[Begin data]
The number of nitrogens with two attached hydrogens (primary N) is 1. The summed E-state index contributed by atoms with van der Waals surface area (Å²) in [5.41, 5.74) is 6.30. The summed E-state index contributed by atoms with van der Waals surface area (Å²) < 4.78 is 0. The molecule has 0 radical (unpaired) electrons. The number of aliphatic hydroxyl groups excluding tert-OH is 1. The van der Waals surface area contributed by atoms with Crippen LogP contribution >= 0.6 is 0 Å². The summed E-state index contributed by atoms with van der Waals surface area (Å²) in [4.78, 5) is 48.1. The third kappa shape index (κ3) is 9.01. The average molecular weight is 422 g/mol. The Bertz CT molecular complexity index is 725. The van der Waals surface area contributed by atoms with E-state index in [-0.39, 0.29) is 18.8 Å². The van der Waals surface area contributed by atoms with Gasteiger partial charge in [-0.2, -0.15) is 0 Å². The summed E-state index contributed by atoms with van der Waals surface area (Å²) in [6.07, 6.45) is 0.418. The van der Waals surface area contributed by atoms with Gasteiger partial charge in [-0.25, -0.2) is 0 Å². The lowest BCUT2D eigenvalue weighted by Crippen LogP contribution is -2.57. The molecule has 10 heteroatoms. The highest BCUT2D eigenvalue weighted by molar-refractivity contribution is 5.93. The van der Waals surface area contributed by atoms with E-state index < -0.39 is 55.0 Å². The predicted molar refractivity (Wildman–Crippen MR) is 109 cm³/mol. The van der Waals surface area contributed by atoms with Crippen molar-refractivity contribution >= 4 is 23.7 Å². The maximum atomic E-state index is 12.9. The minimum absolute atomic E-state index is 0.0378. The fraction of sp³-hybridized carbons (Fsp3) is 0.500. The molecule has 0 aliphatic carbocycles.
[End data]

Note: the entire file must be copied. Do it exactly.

The number of nitrogens with two attached hydrogens (primary N) is 1. The summed E-state index contributed by atoms with van der Waals surface area (Å²) in [5.41, 5.74) is 6.30. The summed E-state index contributed by atoms with van der Waals surface area (Å²) < 4.78 is 0. The molecule has 0 radical (unpaired) electrons. The number of aliphatic hydroxyl groups excluding tert-OH is 1. The van der Waals surface area contributed by atoms with Crippen LogP contribution >= 0.6 is 0 Å². The summed E-state index contributed by atoms with van der Waals surface area (Å²) in [4.78, 5) is 48.1. The third kappa shape index (κ3) is 9.01. The average molecular weight is 422 g/mol. The Bertz CT molecular complexity index is 725. The van der Waals surface area contributed by atoms with E-state index in [-0.39, 0.29) is 18.8 Å². The van der Waals surface area contributed by atoms with Gasteiger partial charge in [-0.2, -0.15) is 0 Å². The summed E-state index contributed by atoms with van der Waals surface area (Å²) in [6.07, 6.45) is 0.418. The van der Waals surface area contributed by atoms with Gasteiger partial charge in [-0.25, -0.2) is 0 Å². The lowest BCUT2D eigenvalue weighted by Crippen LogP contribution is -2.57. The molecule has 10 heteroatoms. The highest BCUT2D eigenvalue weighted by molar-refractivity contribution is 5.93. The van der Waals surface area contributed by atoms with E-state index < -0.39 is 55.0 Å². The predicted molar refractivity (Wildman–Crippen MR) is 109 cm³/mol. The van der Waals surface area contributed by atoms with Crippen molar-refractivity contribution >= 4 is 23.7 Å². The maximum atomic E-state index is 12.9. The minimum absolute atomic E-state index is 0.0378. The fraction of sp³-hybridized carbons (Fsp3) is 0.500. The molecule has 0 aliphatic carbocycles.